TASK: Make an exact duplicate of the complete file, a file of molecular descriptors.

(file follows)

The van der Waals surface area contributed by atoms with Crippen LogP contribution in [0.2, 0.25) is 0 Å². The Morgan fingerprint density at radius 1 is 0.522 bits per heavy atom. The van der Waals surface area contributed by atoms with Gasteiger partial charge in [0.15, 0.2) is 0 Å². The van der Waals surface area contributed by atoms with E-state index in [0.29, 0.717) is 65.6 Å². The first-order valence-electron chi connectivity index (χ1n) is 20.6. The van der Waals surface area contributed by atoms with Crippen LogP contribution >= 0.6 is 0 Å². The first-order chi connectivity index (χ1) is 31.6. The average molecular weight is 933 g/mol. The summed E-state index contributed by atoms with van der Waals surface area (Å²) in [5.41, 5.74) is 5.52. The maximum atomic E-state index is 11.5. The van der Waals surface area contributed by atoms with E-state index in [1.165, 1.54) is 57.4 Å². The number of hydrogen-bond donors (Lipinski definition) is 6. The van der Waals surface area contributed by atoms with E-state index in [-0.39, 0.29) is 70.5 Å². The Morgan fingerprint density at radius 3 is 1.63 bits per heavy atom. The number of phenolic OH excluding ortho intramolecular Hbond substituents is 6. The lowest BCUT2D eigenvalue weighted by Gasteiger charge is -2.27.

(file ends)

The van der Waals surface area contributed by atoms with Crippen LogP contribution in [0.2, 0.25) is 0 Å². The Morgan fingerprint density at radius 1 is 0.522 bits per heavy atom. The van der Waals surface area contributed by atoms with Gasteiger partial charge in [0.15, 0.2) is 0 Å². The van der Waals surface area contributed by atoms with E-state index in [0.29, 0.717) is 65.6 Å². The first-order valence-electron chi connectivity index (χ1n) is 20.6. The van der Waals surface area contributed by atoms with Crippen LogP contribution >= 0.6 is 0 Å². The first-order chi connectivity index (χ1) is 31.6. The average molecular weight is 933 g/mol. The summed E-state index contributed by atoms with van der Waals surface area (Å²) in [5.41, 5.74) is 5.52. The maximum atomic E-state index is 11.5. The van der Waals surface area contributed by atoms with E-state index in [1.165, 1.54) is 57.4 Å². The number of hydrogen-bond donors (Lipinski definition) is 6. The van der Waals surface area contributed by atoms with E-state index in [-0.39, 0.29) is 70.5 Å². The Morgan fingerprint density at radius 3 is 1.63 bits per heavy atom. The number of phenolic OH excluding ortho intramolecular Hbond substituents is 6. The lowest BCUT2D eigenvalue weighted by Gasteiger charge is -2.27.